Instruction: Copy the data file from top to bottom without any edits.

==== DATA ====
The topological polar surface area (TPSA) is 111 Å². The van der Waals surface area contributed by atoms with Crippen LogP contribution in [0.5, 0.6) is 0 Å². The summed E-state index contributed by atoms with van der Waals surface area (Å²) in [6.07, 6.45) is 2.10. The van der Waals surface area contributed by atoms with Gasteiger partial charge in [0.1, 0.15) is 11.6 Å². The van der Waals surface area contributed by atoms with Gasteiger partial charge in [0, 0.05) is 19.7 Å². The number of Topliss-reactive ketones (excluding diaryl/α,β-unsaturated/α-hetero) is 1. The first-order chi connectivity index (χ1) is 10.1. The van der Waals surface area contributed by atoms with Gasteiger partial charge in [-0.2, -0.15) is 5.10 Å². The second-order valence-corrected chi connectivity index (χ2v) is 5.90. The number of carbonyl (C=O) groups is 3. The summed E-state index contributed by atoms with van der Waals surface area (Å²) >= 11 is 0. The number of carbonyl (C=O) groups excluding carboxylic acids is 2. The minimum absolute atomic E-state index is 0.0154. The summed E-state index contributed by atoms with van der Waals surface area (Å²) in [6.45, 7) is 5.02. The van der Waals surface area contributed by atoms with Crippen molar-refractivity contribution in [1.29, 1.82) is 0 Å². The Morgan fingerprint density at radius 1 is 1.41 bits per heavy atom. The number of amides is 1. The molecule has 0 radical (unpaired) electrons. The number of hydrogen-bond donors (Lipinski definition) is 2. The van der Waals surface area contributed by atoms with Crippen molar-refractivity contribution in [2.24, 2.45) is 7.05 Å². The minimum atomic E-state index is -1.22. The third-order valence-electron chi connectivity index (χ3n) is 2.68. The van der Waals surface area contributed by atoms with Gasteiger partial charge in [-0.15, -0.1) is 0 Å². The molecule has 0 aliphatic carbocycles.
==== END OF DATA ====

The topological polar surface area (TPSA) is 111 Å². The van der Waals surface area contributed by atoms with Crippen LogP contribution in [0.5, 0.6) is 0 Å². The summed E-state index contributed by atoms with van der Waals surface area (Å²) in [6.07, 6.45) is 2.10. The van der Waals surface area contributed by atoms with Gasteiger partial charge in [0.1, 0.15) is 11.6 Å². The van der Waals surface area contributed by atoms with Gasteiger partial charge in [0, 0.05) is 19.7 Å². The number of Topliss-reactive ketones (excluding diaryl/α,β-unsaturated/α-hetero) is 1. The first-order chi connectivity index (χ1) is 10.1. The van der Waals surface area contributed by atoms with Gasteiger partial charge in [-0.2, -0.15) is 5.10 Å². The second-order valence-corrected chi connectivity index (χ2v) is 5.90. The number of carbonyl (C=O) groups is 3. The summed E-state index contributed by atoms with van der Waals surface area (Å²) >= 11 is 0. The number of carbonyl (C=O) groups excluding carboxylic acids is 2. The minimum absolute atomic E-state index is 0.0154. The summed E-state index contributed by atoms with van der Waals surface area (Å²) in [6.45, 7) is 5.02. The van der Waals surface area contributed by atoms with Crippen molar-refractivity contribution in [1.29, 1.82) is 0 Å². The Morgan fingerprint density at radius 1 is 1.41 bits per heavy atom. The number of amides is 1. The molecule has 0 radical (unpaired) electrons. The number of hydrogen-bond donors (Lipinski definition) is 2. The van der Waals surface area contributed by atoms with Crippen molar-refractivity contribution in [2.24, 2.45) is 7.05 Å². The minimum atomic E-state index is -1.22. The third-order valence-electron chi connectivity index (χ3n) is 2.68. The van der Waals surface area contributed by atoms with Gasteiger partial charge in [-0.15, -0.1) is 0 Å². The molecule has 0 aliphatic carbocycles.